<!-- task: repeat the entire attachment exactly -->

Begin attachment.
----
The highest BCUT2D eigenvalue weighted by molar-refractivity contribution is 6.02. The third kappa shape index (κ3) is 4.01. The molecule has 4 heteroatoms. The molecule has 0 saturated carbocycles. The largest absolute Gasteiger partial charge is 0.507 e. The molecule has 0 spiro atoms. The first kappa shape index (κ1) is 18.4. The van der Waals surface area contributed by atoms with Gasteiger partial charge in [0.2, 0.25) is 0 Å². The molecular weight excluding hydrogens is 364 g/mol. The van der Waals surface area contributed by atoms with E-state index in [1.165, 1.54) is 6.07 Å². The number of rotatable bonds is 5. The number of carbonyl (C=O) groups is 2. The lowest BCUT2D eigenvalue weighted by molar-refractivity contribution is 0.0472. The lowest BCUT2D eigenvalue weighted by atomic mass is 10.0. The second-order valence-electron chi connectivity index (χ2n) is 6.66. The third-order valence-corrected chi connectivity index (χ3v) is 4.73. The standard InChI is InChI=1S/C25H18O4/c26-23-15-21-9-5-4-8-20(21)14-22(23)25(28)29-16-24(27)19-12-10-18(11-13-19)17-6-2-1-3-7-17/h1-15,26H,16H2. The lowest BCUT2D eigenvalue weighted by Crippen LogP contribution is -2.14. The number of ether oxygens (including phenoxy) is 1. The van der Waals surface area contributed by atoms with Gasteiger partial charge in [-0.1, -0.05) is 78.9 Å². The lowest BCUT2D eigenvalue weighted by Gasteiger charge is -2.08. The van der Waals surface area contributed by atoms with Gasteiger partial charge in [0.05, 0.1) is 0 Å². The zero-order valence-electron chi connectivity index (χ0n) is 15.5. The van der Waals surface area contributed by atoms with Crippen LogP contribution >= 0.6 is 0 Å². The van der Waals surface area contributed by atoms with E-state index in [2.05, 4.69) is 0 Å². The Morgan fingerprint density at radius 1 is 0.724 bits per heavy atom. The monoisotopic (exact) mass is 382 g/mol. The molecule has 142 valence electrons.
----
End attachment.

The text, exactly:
The highest BCUT2D eigenvalue weighted by molar-refractivity contribution is 6.02. The third kappa shape index (κ3) is 4.01. The molecule has 4 heteroatoms. The molecule has 0 saturated carbocycles. The largest absolute Gasteiger partial charge is 0.507 e. The molecule has 0 spiro atoms. The first kappa shape index (κ1) is 18.4. The van der Waals surface area contributed by atoms with Gasteiger partial charge in [0.2, 0.25) is 0 Å². The molecular weight excluding hydrogens is 364 g/mol. The van der Waals surface area contributed by atoms with E-state index in [1.165, 1.54) is 6.07 Å². The number of rotatable bonds is 5. The number of carbonyl (C=O) groups is 2. The lowest BCUT2D eigenvalue weighted by molar-refractivity contribution is 0.0472. The lowest BCUT2D eigenvalue weighted by atomic mass is 10.0. The second-order valence-electron chi connectivity index (χ2n) is 6.66. The third-order valence-corrected chi connectivity index (χ3v) is 4.73. The standard InChI is InChI=1S/C25H18O4/c26-23-15-21-9-5-4-8-20(21)14-22(23)25(28)29-16-24(27)19-12-10-18(11-13-19)17-6-2-1-3-7-17/h1-15,26H,16H2. The lowest BCUT2D eigenvalue weighted by Crippen LogP contribution is -2.14. The number of ether oxygens (including phenoxy) is 1. The van der Waals surface area contributed by atoms with Gasteiger partial charge in [-0.1, -0.05) is 78.9 Å². The lowest BCUT2D eigenvalue weighted by Gasteiger charge is -2.08. The van der Waals surface area contributed by atoms with Gasteiger partial charge in [0.05, 0.1) is 0 Å². The zero-order valence-electron chi connectivity index (χ0n) is 15.5. The van der Waals surface area contributed by atoms with Crippen LogP contribution >= 0.6 is 0 Å². The van der Waals surface area contributed by atoms with E-state index in [2.05, 4.69) is 0 Å². The Morgan fingerprint density at radius 1 is 0.724 bits per heavy atom. The monoisotopic (exact) mass is 382 g/mol. The molecule has 142 valence electrons.